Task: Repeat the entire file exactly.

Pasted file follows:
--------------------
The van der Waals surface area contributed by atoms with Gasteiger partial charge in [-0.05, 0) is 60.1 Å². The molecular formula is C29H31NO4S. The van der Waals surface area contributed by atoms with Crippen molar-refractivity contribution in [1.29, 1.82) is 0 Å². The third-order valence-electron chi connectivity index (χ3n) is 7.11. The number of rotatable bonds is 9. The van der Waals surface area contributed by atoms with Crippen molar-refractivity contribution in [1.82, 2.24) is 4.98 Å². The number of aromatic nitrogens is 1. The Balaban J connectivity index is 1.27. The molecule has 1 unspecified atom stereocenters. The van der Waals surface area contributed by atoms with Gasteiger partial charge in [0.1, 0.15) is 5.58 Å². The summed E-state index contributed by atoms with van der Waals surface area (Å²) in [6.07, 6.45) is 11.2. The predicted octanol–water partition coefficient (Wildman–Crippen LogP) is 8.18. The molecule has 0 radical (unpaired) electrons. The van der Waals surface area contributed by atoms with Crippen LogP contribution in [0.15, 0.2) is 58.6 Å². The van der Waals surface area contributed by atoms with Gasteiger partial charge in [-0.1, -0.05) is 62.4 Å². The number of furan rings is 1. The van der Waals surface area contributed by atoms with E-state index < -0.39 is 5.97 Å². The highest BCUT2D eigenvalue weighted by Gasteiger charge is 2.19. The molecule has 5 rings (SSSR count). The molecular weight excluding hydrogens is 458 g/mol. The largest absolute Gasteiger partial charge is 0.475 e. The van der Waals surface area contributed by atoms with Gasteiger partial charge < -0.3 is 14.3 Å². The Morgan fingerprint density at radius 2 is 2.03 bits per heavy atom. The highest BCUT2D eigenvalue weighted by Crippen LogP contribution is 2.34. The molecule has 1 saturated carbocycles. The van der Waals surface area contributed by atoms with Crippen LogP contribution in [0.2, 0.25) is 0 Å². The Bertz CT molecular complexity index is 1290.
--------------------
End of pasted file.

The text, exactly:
The van der Waals surface area contributed by atoms with Gasteiger partial charge in [-0.05, 0) is 60.1 Å². The molecular formula is C29H31NO4S. The van der Waals surface area contributed by atoms with Crippen molar-refractivity contribution in [1.29, 1.82) is 0 Å². The third-order valence-electron chi connectivity index (χ3n) is 7.11. The number of rotatable bonds is 9. The van der Waals surface area contributed by atoms with Crippen molar-refractivity contribution in [1.82, 2.24) is 4.98 Å². The number of aromatic nitrogens is 1. The Balaban J connectivity index is 1.27. The molecule has 1 unspecified atom stereocenters. The van der Waals surface area contributed by atoms with Gasteiger partial charge in [0.1, 0.15) is 5.58 Å². The summed E-state index contributed by atoms with van der Waals surface area (Å²) in [6.07, 6.45) is 11.2. The predicted octanol–water partition coefficient (Wildman–Crippen LogP) is 8.18. The molecule has 0 radical (unpaired) electrons. The van der Waals surface area contributed by atoms with Crippen LogP contribution in [0.15, 0.2) is 58.6 Å². The van der Waals surface area contributed by atoms with Gasteiger partial charge in [-0.1, -0.05) is 62.4 Å². The number of furan rings is 1. The van der Waals surface area contributed by atoms with E-state index < -0.39 is 5.97 Å². The highest BCUT2D eigenvalue weighted by Gasteiger charge is 2.19. The molecule has 5 rings (SSSR count). The molecular weight excluding hydrogens is 458 g/mol. The largest absolute Gasteiger partial charge is 0.475 e. The van der Waals surface area contributed by atoms with Gasteiger partial charge < -0.3 is 14.3 Å². The Morgan fingerprint density at radius 2 is 2.03 bits per heavy atom. The highest BCUT2D eigenvalue weighted by Crippen LogP contribution is 2.34. The molecule has 1 saturated carbocycles. The van der Waals surface area contributed by atoms with Crippen LogP contribution in [0.2, 0.25) is 0 Å². The Bertz CT molecular complexity index is 1290.